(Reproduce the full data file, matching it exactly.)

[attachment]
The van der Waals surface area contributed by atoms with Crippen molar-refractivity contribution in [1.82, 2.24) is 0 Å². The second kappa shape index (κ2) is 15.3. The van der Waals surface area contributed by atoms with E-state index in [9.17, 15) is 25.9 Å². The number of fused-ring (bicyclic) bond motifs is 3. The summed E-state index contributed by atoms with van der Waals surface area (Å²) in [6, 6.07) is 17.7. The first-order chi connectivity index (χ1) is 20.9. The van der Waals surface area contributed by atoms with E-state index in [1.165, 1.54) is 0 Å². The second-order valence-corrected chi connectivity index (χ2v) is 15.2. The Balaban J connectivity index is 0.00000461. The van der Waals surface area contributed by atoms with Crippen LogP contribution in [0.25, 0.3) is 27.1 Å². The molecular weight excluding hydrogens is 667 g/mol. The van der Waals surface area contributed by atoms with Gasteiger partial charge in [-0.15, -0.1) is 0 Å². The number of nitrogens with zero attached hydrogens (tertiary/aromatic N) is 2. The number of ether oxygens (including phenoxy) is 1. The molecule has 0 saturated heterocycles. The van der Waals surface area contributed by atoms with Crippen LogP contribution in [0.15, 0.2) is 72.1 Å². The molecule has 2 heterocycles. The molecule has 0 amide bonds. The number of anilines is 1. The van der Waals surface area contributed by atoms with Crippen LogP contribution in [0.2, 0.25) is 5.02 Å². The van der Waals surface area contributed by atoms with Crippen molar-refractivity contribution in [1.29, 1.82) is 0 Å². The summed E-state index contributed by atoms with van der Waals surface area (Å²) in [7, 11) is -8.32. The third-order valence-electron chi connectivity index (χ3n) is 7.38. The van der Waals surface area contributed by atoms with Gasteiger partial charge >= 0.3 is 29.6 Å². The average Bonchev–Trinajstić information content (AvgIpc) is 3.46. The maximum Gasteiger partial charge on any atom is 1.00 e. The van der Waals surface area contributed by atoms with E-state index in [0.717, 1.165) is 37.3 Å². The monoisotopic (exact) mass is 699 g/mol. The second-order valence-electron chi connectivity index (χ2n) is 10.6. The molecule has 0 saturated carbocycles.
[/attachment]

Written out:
The van der Waals surface area contributed by atoms with Crippen molar-refractivity contribution in [1.82, 2.24) is 0 Å². The second kappa shape index (κ2) is 15.3. The van der Waals surface area contributed by atoms with E-state index in [9.17, 15) is 25.9 Å². The number of fused-ring (bicyclic) bond motifs is 3. The summed E-state index contributed by atoms with van der Waals surface area (Å²) in [6, 6.07) is 17.7. The first-order chi connectivity index (χ1) is 20.9. The van der Waals surface area contributed by atoms with E-state index in [1.165, 1.54) is 0 Å². The second-order valence-corrected chi connectivity index (χ2v) is 15.2. The Balaban J connectivity index is 0.00000461. The van der Waals surface area contributed by atoms with Crippen LogP contribution in [0.25, 0.3) is 27.1 Å². The molecular weight excluding hydrogens is 667 g/mol. The van der Waals surface area contributed by atoms with Gasteiger partial charge in [-0.15, -0.1) is 0 Å². The number of nitrogens with zero attached hydrogens (tertiary/aromatic N) is 2. The number of ether oxygens (including phenoxy) is 1. The molecule has 0 saturated heterocycles. The van der Waals surface area contributed by atoms with Crippen LogP contribution in [0.15, 0.2) is 72.1 Å². The molecule has 2 heterocycles. The molecule has 0 amide bonds. The number of anilines is 1. The van der Waals surface area contributed by atoms with Crippen LogP contribution in [0.2, 0.25) is 5.02 Å². The van der Waals surface area contributed by atoms with Crippen molar-refractivity contribution in [1.29, 1.82) is 0 Å². The summed E-state index contributed by atoms with van der Waals surface area (Å²) in [7, 11) is -8.32. The third-order valence-electron chi connectivity index (χ3n) is 7.38. The van der Waals surface area contributed by atoms with Gasteiger partial charge >= 0.3 is 29.6 Å². The average Bonchev–Trinajstić information content (AvgIpc) is 3.46. The maximum Gasteiger partial charge on any atom is 1.00 e. The van der Waals surface area contributed by atoms with E-state index in [0.717, 1.165) is 37.3 Å². The monoisotopic (exact) mass is 699 g/mol. The second-order valence-electron chi connectivity index (χ2n) is 10.6. The molecule has 0 saturated carbocycles.